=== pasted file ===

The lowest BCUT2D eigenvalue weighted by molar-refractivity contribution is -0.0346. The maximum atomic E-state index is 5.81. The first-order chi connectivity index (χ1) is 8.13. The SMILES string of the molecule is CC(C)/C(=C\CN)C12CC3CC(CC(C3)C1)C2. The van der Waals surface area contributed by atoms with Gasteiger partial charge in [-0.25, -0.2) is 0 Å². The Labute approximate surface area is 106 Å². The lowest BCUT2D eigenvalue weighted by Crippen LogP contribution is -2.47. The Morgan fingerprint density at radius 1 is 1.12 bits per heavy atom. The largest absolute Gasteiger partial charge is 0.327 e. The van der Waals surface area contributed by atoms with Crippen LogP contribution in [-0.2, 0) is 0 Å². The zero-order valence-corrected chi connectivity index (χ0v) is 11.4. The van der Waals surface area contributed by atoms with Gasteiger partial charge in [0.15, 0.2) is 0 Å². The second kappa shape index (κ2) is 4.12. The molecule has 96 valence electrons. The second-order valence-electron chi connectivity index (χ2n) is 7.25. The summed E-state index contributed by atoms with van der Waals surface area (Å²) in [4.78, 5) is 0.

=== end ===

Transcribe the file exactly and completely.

The lowest BCUT2D eigenvalue weighted by molar-refractivity contribution is -0.0346. The maximum atomic E-state index is 5.81. The first-order chi connectivity index (χ1) is 8.13. The SMILES string of the molecule is CC(C)/C(=C\CN)C12CC3CC(CC(C3)C1)C2. The van der Waals surface area contributed by atoms with Gasteiger partial charge in [-0.25, -0.2) is 0 Å². The Labute approximate surface area is 106 Å². The lowest BCUT2D eigenvalue weighted by Crippen LogP contribution is -2.47. The Morgan fingerprint density at radius 1 is 1.12 bits per heavy atom. The largest absolute Gasteiger partial charge is 0.327 e. The van der Waals surface area contributed by atoms with Crippen LogP contribution in [-0.2, 0) is 0 Å². The zero-order valence-corrected chi connectivity index (χ0v) is 11.4. The van der Waals surface area contributed by atoms with Gasteiger partial charge in [0.15, 0.2) is 0 Å². The second kappa shape index (κ2) is 4.12. The molecule has 96 valence electrons. The second-order valence-electron chi connectivity index (χ2n) is 7.25. The summed E-state index contributed by atoms with van der Waals surface area (Å²) in [4.78, 5) is 0.